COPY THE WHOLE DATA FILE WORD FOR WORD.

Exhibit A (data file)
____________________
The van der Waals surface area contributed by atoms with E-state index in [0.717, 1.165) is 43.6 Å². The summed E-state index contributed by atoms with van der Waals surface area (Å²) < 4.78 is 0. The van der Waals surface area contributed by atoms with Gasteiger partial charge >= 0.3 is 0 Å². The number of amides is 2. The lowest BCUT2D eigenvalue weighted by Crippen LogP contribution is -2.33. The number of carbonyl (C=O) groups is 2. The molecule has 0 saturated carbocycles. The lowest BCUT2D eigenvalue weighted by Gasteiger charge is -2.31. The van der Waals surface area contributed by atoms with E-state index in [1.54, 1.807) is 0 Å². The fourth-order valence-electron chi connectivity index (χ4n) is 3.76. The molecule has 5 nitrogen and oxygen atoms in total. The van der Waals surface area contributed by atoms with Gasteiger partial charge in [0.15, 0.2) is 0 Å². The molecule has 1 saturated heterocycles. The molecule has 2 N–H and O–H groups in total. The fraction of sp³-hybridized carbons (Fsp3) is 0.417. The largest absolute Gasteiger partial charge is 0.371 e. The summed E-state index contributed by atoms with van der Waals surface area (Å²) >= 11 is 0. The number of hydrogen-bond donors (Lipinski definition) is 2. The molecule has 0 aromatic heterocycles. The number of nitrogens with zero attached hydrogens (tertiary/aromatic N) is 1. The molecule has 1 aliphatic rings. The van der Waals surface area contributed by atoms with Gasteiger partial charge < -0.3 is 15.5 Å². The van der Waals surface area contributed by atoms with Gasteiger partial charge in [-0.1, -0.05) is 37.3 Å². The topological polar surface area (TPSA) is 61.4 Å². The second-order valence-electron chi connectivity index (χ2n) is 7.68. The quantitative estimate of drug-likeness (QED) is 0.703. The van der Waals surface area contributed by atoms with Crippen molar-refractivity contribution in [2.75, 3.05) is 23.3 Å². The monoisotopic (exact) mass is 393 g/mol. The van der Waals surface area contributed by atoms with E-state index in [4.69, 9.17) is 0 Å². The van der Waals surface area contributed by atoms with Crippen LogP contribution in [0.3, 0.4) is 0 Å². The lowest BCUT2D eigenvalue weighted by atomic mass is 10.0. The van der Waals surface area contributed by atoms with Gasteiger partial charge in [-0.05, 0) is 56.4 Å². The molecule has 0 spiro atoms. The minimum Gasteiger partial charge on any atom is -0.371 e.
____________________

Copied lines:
The van der Waals surface area contributed by atoms with E-state index in [0.717, 1.165) is 43.6 Å². The summed E-state index contributed by atoms with van der Waals surface area (Å²) < 4.78 is 0. The van der Waals surface area contributed by atoms with Gasteiger partial charge >= 0.3 is 0 Å². The number of amides is 2. The lowest BCUT2D eigenvalue weighted by Crippen LogP contribution is -2.33. The number of carbonyl (C=O) groups is 2. The molecule has 0 saturated carbocycles. The lowest BCUT2D eigenvalue weighted by Gasteiger charge is -2.31. The van der Waals surface area contributed by atoms with E-state index in [1.54, 1.807) is 0 Å². The fourth-order valence-electron chi connectivity index (χ4n) is 3.76. The molecule has 5 nitrogen and oxygen atoms in total. The van der Waals surface area contributed by atoms with Gasteiger partial charge in [0.15, 0.2) is 0 Å². The molecule has 1 saturated heterocycles. The molecule has 2 N–H and O–H groups in total. The fraction of sp³-hybridized carbons (Fsp3) is 0.417. The largest absolute Gasteiger partial charge is 0.371 e. The summed E-state index contributed by atoms with van der Waals surface area (Å²) >= 11 is 0. The number of hydrogen-bond donors (Lipinski definition) is 2. The molecule has 0 aromatic heterocycles. The number of nitrogens with zero attached hydrogens (tertiary/aromatic N) is 1. The molecule has 1 aliphatic rings. The van der Waals surface area contributed by atoms with Gasteiger partial charge < -0.3 is 15.5 Å². The van der Waals surface area contributed by atoms with Gasteiger partial charge in [-0.1, -0.05) is 37.3 Å². The topological polar surface area (TPSA) is 61.4 Å². The second-order valence-electron chi connectivity index (χ2n) is 7.68. The quantitative estimate of drug-likeness (QED) is 0.703. The van der Waals surface area contributed by atoms with Crippen molar-refractivity contribution in [2.75, 3.05) is 23.3 Å². The monoisotopic (exact) mass is 393 g/mol. The van der Waals surface area contributed by atoms with E-state index in [4.69, 9.17) is 0 Å². The van der Waals surface area contributed by atoms with Crippen LogP contribution in [0.3, 0.4) is 0 Å². The lowest BCUT2D eigenvalue weighted by atomic mass is 10.0. The van der Waals surface area contributed by atoms with Gasteiger partial charge in [-0.05, 0) is 56.4 Å². The molecule has 0 spiro atoms. The minimum Gasteiger partial charge on any atom is -0.371 e.